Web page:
I had the privilege of attending the University of Notre Dame from the fall of 1991 until the spring of 1995. I lived all four years in Grace Hall. For those of you currently attending The University of Our Lady, that's the big tall office building way out on the north end of campus. Some say it is a full inch taller than the one next to it.
Aside from having functioning air conditioning, one of Grace Hall's claims to fame was the #1 sign that was lit on this campus high-point any time the Fighting Irish football team was ranked #1 in the land. As a freshman in 1991, it was the juniors in our section who told us tales of the magical1988 championship season as they introduced us to the finer points of Busch Light Draft consumption. You could see the sparkle in their eyes as they talked about Tony Rice, Zorich, and the Rocket leading Notre Dame to the promised land.
My freshman and sophomore years were filled with great moments. We were at the Snow Bowl vs. Penn State memorialized in the first Irish Impact poster and we were the crowd for Rudy.
Sadly, those seasons fell short of winning it all, and the departure of Rick Mirer for the NFL didn't leave us a ton of hope for the '93 season - particularly with FSU on the schedule.
However, as that year rolled along, the improbably Irish looked like a team of destiny. The leadership of Kevin McDougal and a lights-out defense filled with NFL talent had the Irish undefeated and #2 heading in to the Game of the Century. FSU was coming to town, and ESPN had this crazy idea of taking College Gameday on the road, and they were going to do a remote broadcast from campus the day of the game. The consensus around the world was that the Irish were a feel-good story, but they would get exposed by the raw speed and talent of the Criminoles. Free Shoes University had Heisman Trophy candidate Charlie Ward and a host of other players set to run ND out of The House That Rockne Built (getting ready for renovations).
There were a few students able to fund a whole lot of fun by scalping those tickets, but my entire group of friends went to the game. Our logic is that a grand for our ticket books sounded like a great deal, but missing that game was inexcusable, so we went. Our faith was rewarded, and when classmate Shawn Wooden knocked down the final pass in the endzone, we stormed the field, and my buddy and I smoked victory cigars on the 25 yd line. It was the kind of thing you never forget.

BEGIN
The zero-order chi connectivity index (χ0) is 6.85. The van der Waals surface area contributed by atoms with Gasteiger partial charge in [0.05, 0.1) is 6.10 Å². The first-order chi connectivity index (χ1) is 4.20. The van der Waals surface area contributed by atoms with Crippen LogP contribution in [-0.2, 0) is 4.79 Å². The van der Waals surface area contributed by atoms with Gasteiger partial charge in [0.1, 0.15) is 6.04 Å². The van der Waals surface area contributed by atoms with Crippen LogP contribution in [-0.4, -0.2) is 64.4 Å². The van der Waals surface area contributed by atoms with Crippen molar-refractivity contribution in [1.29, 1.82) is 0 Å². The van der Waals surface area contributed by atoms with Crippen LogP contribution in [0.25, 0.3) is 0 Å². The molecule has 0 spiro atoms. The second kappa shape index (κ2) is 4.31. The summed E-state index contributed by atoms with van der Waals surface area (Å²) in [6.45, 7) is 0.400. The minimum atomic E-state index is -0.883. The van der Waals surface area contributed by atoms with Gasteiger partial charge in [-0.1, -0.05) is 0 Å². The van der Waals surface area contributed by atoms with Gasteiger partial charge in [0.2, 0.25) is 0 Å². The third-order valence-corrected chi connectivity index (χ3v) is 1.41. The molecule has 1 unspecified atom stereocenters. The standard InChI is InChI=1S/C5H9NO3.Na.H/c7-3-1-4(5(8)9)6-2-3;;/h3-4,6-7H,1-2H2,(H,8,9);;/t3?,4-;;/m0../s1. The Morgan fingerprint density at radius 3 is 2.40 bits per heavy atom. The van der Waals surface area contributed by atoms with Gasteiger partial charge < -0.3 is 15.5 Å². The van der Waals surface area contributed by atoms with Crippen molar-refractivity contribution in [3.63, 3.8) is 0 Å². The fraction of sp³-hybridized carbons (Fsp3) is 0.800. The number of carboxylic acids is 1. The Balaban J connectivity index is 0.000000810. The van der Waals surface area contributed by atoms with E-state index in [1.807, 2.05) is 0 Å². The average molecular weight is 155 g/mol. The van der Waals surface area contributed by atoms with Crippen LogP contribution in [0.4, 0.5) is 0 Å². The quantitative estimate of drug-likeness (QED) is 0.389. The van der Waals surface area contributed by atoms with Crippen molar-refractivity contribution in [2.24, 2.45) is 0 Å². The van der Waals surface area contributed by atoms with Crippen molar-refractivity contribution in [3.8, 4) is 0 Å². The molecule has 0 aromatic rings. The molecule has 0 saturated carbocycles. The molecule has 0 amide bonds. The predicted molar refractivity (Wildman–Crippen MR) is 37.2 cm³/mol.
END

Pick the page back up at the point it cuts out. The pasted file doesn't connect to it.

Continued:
I believe it was Sunday as we began to sober up and shake off the emotional exhaustion of the night before when we realized we would be #1 in the next polls. A bunch of my friends, all juniors at the time, were hoping to be RA's the following year so we were all in good with the Rector, Assistant Rectors and RA's. They gave us the keys to one of the lower level storage areas, and we went hunting. We weren't going to let the guys who bought us all that crappy beer freshman year down. We found this rickety old set of 2x4's with white christmas lights stapled to them. While there was a big part of us that first thought, "This is it?!?" that feeling was quickly replaced by the pride of what it represented. We found some tools, begged for the key to the roof, and assembled the sign.
While this was going on, our dorm's student government rep got in touch with the football offices to say we'd like to have a pep rally for an official lighting Monday night (the polls didn't come out until Monday in those dark pre-Internet, pre-smartphone days). We almost lost it Monday morning when we found out that Lou himself would attend and speak to the crowd.
As plans were coming together for Monday night, we quickly realized there wasn't any sort of switch for the light, so someone was going to have to be up there to plug it in at the big moment. I wish I could tell you that I volunteered for that distinction. The truth is, I kinda inherited it because everyone else, wisely, wanted to be down in the crowd for the big moment. So I got the key to the roof and that night, I waited until I faintly heard Coach Holtz announce, "Your #1 ranked Fighting Irish" (or something like that), and I plugged the sign in on cue. Sitting 12 stories up, hearing the campus roar like that was such a rush. Incredible.
The University of Notre Dame had the top-ranked football team in the land, and we lit up the South Bend sky to remind everyone and ourselves:
Having that sign lit for the following week was a source of great pride for the entire campus, and particularly, the men of Grace Hall. I understand that since then, it has been used for a few other sports, and I guess I understand the sentiment, but for the classes before that #1 sign was reserved to signify a singular thing - football supremacy. For me, the best part of the whole thing will always be how it wasn't some big, staged, university bureaucracy that got the thing lit. It was a couple of guys trying to honor the Juniors that were so good to us our Freshman year at ND.
If it happened today, there would be a thousand YouTube and Instagram memories to share as it happened. Sadly, that wasn't the case in 1993. Let's hope this 2012 team gets their chance to light the sky for us all to see.